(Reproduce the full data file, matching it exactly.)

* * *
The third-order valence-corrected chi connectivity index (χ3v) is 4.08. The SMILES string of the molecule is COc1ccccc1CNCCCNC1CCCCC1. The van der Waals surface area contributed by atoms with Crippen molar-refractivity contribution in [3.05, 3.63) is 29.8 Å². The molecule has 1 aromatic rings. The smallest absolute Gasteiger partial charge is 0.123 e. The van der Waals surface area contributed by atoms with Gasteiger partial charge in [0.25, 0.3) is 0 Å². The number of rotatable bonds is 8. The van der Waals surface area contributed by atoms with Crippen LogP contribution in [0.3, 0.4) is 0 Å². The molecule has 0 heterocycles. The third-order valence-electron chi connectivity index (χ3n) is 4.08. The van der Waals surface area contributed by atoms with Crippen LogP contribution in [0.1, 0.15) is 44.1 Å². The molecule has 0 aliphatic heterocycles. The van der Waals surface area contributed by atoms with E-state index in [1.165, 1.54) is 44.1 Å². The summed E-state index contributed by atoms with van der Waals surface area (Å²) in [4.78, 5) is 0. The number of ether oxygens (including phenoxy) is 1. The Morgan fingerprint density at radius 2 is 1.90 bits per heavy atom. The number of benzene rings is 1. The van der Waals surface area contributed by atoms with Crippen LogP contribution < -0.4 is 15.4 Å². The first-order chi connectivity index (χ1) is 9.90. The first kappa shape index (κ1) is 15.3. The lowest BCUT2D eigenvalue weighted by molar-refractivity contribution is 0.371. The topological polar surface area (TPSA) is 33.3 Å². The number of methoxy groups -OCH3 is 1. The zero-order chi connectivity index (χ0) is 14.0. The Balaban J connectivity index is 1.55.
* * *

The third-order valence-corrected chi connectivity index (χ3v) is 4.08. The SMILES string of the molecule is COc1ccccc1CNCCCNC1CCCCC1. The van der Waals surface area contributed by atoms with Crippen molar-refractivity contribution in [3.05, 3.63) is 29.8 Å². The molecule has 1 aromatic rings. The smallest absolute Gasteiger partial charge is 0.123 e. The van der Waals surface area contributed by atoms with Gasteiger partial charge in [0.25, 0.3) is 0 Å². The number of rotatable bonds is 8. The van der Waals surface area contributed by atoms with Crippen LogP contribution in [0.3, 0.4) is 0 Å². The molecule has 0 heterocycles. The third-order valence-electron chi connectivity index (χ3n) is 4.08. The van der Waals surface area contributed by atoms with Crippen LogP contribution in [0.1, 0.15) is 44.1 Å². The molecule has 0 aliphatic heterocycles. The van der Waals surface area contributed by atoms with E-state index in [1.165, 1.54) is 44.1 Å². The summed E-state index contributed by atoms with van der Waals surface area (Å²) in [4.78, 5) is 0. The number of ether oxygens (including phenoxy) is 1. The Morgan fingerprint density at radius 2 is 1.90 bits per heavy atom. The number of benzene rings is 1. The van der Waals surface area contributed by atoms with Crippen LogP contribution < -0.4 is 15.4 Å². The first-order chi connectivity index (χ1) is 9.90. The first kappa shape index (κ1) is 15.3. The lowest BCUT2D eigenvalue weighted by molar-refractivity contribution is 0.371. The topological polar surface area (TPSA) is 33.3 Å². The number of methoxy groups -OCH3 is 1. The zero-order chi connectivity index (χ0) is 14.0. The Balaban J connectivity index is 1.55.